2006 Philadelphia Annual Meeting (2225 October 2006)
Paper No. 119-18
Presentation Time: 1:30 PM-5:30 PM

IMPACT SPHERULES FROM THE CRATERS KANMARE AND TABBAN IN THE GULF OF CARPENTARIA

MARTOS, Suzanne N.1, ABBOTT, Dallas2, ELKINTON, Hannah D.1, CHIVAS, Allan R.3, and BREGER, Dee4, (1) Lamont-Doherty Earth Observatory of Columbia University, Palisades, NY 10964, snm24@cornell.edu, (2) Lamont-Doherty Earth Observatory, Palisades, NY 10964, (3) School of Geosciences, Univ of Wollongong, Wollongong, NSW 2522, Australia, (4) Dept. of Materials Science, Drexel University, 3141 Chestnut Street, Philadelphia, PA 19104

            Two crater candidates have been identified in the Gulf of Carpentaria as impact events that were the likely source of megastsunami waves responsible for the Holocene aged chevron dunes found on Groote Island and Van der Lin Island [1].  Using deep-sea cores from the Gulf of Carpentaria we show that the impact ejecta found in these samples is consistent with the proposed locations of the two source craters, Kanmare and Tabban.

            We measured the magnetic susceptibility of the samples at various depths to determine the likelihood of finding impact material within the sample.  We then sieved the samples into four size fractions (>250 microns,  >150 microns, > 63 microns, and > 38 microns).  Using a light microscope, we looked through the sieve fractions to find possible tektites, impact spherules, impact glasses, impact breccias, and impactor fragments.  We analyzed the picked items using the SEM and X-ray analyzer.  For some samples, we placed spherules on slides and measured their diameters using a petrographic microscope.

            We've found magnetic iron oxide impact spherules in three cores.  Most are round with quenched surfaces; some are tektite-shaped and appear ablated.  These spherules occur with pieces of basement rock, including siderite.  Impact glasses and merrillite, an extraterrestrial mineral, have also been found in these cores [2].  The size distribution of spherules from a sample in MD29 shows peaks at 85 microns and 125 microns. According to Melosh and Vickery the melt droplet size distribution from an impact should peak around the mean [3].  The location of core MD29 is such that it should contain impact ejecta from both proposed craters.  The two peaks indicate that two impacts are needed for making spherules with this size distribution.  The peaks at 85 microns and 125 microns can be attributed to 12km and 18km craters, respectively.  This implies that the size distribution and location of impact spherules is consistent with the location and proposed sizes of the Kanmare and Tabban craters.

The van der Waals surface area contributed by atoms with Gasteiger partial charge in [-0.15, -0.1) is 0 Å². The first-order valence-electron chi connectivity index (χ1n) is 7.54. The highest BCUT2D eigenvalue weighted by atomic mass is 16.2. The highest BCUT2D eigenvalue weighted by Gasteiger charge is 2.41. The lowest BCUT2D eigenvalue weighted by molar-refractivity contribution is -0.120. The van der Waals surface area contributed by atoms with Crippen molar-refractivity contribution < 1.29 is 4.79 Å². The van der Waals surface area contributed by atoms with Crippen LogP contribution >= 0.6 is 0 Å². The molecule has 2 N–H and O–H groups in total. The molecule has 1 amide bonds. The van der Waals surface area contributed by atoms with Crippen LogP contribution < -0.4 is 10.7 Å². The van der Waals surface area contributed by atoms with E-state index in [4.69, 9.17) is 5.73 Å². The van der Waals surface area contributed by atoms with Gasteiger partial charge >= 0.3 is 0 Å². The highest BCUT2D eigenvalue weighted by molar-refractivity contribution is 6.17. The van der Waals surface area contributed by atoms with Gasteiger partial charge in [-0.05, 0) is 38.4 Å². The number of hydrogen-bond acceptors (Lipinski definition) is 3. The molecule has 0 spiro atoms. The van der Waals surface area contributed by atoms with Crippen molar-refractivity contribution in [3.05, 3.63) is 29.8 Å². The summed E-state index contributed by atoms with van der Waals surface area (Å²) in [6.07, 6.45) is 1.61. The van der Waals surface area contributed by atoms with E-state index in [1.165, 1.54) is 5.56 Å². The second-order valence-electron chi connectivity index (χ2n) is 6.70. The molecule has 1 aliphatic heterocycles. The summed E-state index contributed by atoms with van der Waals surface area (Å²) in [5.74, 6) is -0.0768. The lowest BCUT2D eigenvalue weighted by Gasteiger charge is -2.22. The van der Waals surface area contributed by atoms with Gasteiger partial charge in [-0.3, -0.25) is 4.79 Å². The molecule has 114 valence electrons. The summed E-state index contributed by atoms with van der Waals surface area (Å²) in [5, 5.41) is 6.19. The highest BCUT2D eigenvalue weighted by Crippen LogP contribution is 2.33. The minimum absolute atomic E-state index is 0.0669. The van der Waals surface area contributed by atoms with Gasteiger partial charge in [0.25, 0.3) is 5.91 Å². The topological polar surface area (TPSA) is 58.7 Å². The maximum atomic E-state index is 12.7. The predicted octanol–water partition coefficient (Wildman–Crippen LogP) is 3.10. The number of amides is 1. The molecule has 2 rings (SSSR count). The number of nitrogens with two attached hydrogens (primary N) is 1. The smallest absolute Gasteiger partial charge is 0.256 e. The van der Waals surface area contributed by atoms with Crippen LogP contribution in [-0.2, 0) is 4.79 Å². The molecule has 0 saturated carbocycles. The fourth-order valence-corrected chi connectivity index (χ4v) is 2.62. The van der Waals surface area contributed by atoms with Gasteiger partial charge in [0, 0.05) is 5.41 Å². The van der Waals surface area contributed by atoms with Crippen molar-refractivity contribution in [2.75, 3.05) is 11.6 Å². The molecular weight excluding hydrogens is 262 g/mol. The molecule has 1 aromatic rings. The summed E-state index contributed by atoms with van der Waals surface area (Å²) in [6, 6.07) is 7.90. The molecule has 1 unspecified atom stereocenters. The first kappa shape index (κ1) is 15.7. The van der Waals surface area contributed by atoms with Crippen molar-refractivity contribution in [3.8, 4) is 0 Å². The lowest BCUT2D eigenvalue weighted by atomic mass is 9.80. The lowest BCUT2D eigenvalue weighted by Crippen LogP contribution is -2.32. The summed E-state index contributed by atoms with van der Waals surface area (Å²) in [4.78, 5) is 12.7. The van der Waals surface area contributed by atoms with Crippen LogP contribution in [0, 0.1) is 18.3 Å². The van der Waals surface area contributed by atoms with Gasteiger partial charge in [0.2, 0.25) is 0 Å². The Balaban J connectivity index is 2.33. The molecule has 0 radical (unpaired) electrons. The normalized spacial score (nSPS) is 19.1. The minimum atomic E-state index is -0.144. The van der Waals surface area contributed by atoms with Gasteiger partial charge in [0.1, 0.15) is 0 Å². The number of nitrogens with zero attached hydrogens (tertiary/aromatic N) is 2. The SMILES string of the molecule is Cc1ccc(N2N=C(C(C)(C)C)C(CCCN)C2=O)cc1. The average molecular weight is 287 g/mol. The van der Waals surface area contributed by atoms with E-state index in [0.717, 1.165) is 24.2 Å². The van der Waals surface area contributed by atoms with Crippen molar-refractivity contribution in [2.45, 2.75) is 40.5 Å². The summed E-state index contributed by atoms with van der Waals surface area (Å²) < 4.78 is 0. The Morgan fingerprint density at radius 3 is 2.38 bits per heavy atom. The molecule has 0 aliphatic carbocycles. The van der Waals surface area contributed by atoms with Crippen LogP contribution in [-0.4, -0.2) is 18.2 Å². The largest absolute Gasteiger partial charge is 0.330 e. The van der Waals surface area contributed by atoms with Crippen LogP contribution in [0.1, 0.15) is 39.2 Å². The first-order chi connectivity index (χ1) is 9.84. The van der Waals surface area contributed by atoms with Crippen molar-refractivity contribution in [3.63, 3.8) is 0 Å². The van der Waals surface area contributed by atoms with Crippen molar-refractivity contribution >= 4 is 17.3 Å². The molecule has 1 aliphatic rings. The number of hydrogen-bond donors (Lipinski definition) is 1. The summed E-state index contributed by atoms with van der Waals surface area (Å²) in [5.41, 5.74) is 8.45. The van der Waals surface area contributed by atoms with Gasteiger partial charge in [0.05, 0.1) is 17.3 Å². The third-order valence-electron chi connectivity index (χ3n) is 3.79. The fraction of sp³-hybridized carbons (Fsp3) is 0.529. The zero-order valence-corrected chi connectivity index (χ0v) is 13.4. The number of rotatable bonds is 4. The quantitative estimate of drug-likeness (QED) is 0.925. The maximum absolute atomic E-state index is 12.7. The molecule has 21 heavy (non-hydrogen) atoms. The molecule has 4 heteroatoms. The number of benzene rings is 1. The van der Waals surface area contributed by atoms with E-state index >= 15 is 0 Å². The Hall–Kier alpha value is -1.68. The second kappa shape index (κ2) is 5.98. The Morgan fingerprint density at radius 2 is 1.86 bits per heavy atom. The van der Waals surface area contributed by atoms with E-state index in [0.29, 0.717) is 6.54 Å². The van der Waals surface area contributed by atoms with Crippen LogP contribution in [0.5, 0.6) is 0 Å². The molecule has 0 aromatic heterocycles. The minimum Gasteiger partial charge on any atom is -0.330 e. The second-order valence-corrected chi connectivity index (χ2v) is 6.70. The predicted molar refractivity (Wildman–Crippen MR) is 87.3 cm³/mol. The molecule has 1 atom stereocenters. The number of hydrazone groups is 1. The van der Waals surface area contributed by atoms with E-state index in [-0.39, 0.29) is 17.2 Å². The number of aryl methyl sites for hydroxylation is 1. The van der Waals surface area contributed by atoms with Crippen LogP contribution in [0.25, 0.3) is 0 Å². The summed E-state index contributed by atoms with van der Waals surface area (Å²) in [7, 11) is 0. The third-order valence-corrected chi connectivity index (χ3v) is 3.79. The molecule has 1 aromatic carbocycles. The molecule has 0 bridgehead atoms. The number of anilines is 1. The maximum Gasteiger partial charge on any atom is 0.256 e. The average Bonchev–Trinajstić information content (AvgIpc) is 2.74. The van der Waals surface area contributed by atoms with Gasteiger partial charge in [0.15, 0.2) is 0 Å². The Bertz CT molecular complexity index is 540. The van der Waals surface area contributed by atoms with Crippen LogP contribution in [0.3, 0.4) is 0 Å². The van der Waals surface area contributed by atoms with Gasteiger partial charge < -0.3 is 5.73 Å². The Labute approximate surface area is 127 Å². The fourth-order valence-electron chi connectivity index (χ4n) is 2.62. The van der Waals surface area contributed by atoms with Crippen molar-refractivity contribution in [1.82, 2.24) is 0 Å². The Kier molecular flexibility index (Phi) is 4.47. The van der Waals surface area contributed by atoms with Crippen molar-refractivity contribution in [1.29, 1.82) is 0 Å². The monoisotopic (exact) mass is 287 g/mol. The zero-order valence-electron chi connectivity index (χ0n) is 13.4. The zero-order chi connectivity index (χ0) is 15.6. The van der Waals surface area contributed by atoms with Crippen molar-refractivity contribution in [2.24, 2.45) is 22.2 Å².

[1].Abbott et al., 2006-this volume.  [2]. Elkinton et al., 2006-this volume

[3] Melosh, H.J., Vickery, A.M. (1991). Melt droplet formation in energetic impact events. Nature,350, 494-497.

 

2006 Philadelphia Annual Meeting (2225 October 2006)
General Information for this Meeting
Session No. 119--Booth# 134
Impact Craters: Structures, Drilling, Ages, and Geophysics (Posters)
Pennsylvania Convention Center: Exhibit Hall C
1:30 PM-5:30 PM, Monday, 23 October 2006

Geological Society of America Abstracts with Programs, Vol. 38, No. 7, p. 299

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